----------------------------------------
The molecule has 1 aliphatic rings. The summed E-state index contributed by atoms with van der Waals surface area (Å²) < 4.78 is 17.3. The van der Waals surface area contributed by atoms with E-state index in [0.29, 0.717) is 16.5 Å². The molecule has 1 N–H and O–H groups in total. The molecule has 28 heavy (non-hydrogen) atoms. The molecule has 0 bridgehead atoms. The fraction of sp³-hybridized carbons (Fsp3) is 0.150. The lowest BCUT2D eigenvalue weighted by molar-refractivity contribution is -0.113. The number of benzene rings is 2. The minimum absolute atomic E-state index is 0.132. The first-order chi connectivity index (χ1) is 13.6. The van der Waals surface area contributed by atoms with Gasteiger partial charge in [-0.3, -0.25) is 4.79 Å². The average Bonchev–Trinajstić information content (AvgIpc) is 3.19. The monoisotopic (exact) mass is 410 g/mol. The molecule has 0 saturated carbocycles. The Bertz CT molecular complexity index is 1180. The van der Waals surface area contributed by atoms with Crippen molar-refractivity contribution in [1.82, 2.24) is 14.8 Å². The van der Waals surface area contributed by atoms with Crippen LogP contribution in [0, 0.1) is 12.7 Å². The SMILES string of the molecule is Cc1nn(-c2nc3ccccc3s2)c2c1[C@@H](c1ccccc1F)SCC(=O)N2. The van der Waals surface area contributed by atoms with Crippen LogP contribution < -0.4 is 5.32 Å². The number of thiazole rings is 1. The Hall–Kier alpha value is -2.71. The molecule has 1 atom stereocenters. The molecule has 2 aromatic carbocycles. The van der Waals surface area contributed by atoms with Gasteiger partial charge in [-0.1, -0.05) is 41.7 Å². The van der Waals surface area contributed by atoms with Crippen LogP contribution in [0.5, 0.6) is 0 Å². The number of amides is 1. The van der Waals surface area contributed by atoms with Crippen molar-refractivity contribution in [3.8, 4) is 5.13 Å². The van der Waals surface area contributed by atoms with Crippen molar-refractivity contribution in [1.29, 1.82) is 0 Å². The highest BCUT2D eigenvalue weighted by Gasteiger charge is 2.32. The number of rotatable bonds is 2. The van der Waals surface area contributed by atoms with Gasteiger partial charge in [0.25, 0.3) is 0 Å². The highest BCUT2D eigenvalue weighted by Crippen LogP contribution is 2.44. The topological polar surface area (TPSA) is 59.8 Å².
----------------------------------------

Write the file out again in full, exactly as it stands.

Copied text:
The molecule has 1 aliphatic rings. The summed E-state index contributed by atoms with van der Waals surface area (Å²) < 4.78 is 17.3. The van der Waals surface area contributed by atoms with E-state index in [0.29, 0.717) is 16.5 Å². The molecule has 1 N–H and O–H groups in total. The molecule has 28 heavy (non-hydrogen) atoms. The molecule has 0 bridgehead atoms. The fraction of sp³-hybridized carbons (Fsp3) is 0.150. The lowest BCUT2D eigenvalue weighted by molar-refractivity contribution is -0.113. The number of benzene rings is 2. The minimum absolute atomic E-state index is 0.132. The first-order chi connectivity index (χ1) is 13.6. The van der Waals surface area contributed by atoms with Gasteiger partial charge in [-0.3, -0.25) is 4.79 Å². The average Bonchev–Trinajstić information content (AvgIpc) is 3.19. The monoisotopic (exact) mass is 410 g/mol. The molecule has 0 saturated carbocycles. The Bertz CT molecular complexity index is 1180. The van der Waals surface area contributed by atoms with Crippen molar-refractivity contribution in [1.82, 2.24) is 14.8 Å². The van der Waals surface area contributed by atoms with Crippen LogP contribution in [0, 0.1) is 12.7 Å². The SMILES string of the molecule is Cc1nn(-c2nc3ccccc3s2)c2c1[C@@H](c1ccccc1F)SCC(=O)N2. The van der Waals surface area contributed by atoms with Crippen LogP contribution < -0.4 is 5.32 Å². The number of thiazole rings is 1. The Hall–Kier alpha value is -2.71. The molecule has 1 atom stereocenters. The molecule has 2 aromatic carbocycles. The van der Waals surface area contributed by atoms with Gasteiger partial charge in [-0.1, -0.05) is 41.7 Å². The van der Waals surface area contributed by atoms with Crippen LogP contribution in [0.5, 0.6) is 0 Å². The number of amides is 1. The van der Waals surface area contributed by atoms with Crippen molar-refractivity contribution in [3.8, 4) is 5.13 Å². The van der Waals surface area contributed by atoms with Crippen molar-refractivity contribution in [1.29, 1.82) is 0 Å². The highest BCUT2D eigenvalue weighted by Gasteiger charge is 2.32. The number of rotatable bonds is 2. The van der Waals surface area contributed by atoms with Gasteiger partial charge in [0.25, 0.3) is 0 Å². The highest BCUT2D eigenvalue weighted by Crippen LogP contribution is 2.44. The topological polar surface area (TPSA) is 59.8 Å².